The cytoskeletal protein Shroom3 is a potent inducer of epithelial cell shape change and is required for lens and neural plate morphogenesis. Analysis of gut morphogenesis in Shroom3 deficient mouse embryos revealed that the direction of gut rotation is also disrupted. It was recently established that Pitx2-dependent, asymmetrical cellular behaviors in the dorsal mesentery (DM) of the early mid-gut, a structure connecting the gut-tube to the rest of the embryo, contribute to the direction of gut rotation in chicken embryos by influencing the direction of the dorsal mesenteric tilt. Asymmetric cell shapes in the DM epithelium are hypothesized to contribute to the tilt, however, it is unclear what lies downstream of Pitx2 to alter epithelial cell shape. The cells of the left DM epithelium in either Pitx2 or Shroom3 deficient embryos are shorter and wider than those in control embryos and resemble the shape of those on the right, demonstrating that like Pitx2, Shroom3 is required for cell shape asymmetry and the leftward DM tilt. Because N-cadherin expression is specific to the left side and is Pitx2 dependent, we determined whether Shroom3 and N-cadherin function together to regulate cell shape in the left DM epithelium. Analysis of mouse embryos lacking one allele of both Shroom3 and N-cadherin revealed that they possess shorter and wider left epithelial DM cells when compared with Shroom3 or N-cadherin heterozygous embryos. This indicates a genetic interaction. Together these data provide evidence that Shroom3 and N-cadherin function cooperatively downstream of Pitx2 to directly regulate cell shape changes necessary for early gut tube morphogenesis. © 2011 Elsevier Inc.

McLendon P.M.,Childrens Hospital Research Foundation | Robbins J.,Childrens Hospital Research Foundation
Circulation Research | Year: 2015

Baseline physiological function of The mammalian heart is under The constant threat of environmental or intrinsic pathological insults. Cardiomyocyte proteins are thus subject to unremitting pressure to function optimally, and this depends on them assuming and maintaining proper conformation. This review explores The multiple defenses a cell may use for its proteins to assume and maintain correct protein folding and conformation. There are multiple quality control mechanisms to ensure that nascent polypeptides are properly folded and mature proteins maintain their functional conformation. When proteins do misfold, either in The face of normal or pathological stimuli or because of intrinsic mutations or post-translational modifications, they must either be refolded correctly or recycled. In The absence of these corrective processes, they may become toxic to The cell. Herein, we explore some of The underlying mechanisms that lead to proteotoxicity. The continued presence and chronic accumulation of misfolded or unfolded proteins can be disastrous in cardiomyocytes because these misfolded proteins can lead to aggregation or The formation of soluble peptides that are proteotoxic. This in turn leads to compromised protein quality control and precipitating a downward spiral of The cell's ability to maintain protein homeostasis. Some underlying mechanisms are discussed and The therapeutic potential of interfering with proteotoxicity in The heart is explored. © 2015 American Heart Association, Inc.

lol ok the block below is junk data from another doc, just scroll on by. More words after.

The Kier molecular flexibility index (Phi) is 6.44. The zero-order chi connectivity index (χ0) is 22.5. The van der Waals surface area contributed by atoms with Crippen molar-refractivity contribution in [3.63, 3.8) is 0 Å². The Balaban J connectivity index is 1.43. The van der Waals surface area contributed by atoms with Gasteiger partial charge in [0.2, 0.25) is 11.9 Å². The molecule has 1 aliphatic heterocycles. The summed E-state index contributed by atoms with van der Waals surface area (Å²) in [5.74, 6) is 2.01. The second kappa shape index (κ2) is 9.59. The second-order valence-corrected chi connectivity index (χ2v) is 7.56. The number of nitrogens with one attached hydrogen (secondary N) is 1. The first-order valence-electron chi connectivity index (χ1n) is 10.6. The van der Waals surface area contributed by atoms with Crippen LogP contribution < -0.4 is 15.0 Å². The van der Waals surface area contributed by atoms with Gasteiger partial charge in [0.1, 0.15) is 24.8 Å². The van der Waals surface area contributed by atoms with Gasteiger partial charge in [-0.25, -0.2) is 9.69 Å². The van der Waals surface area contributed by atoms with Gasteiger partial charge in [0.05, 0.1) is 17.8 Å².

Zhang S.,Childrens Hospital Research Foundation | Zhou X.,Childrens Hospital Research Foundation | Lang R.A.,Childrens Hospital Research Foundation | Guo F.,Childrens Hospital Research Foundation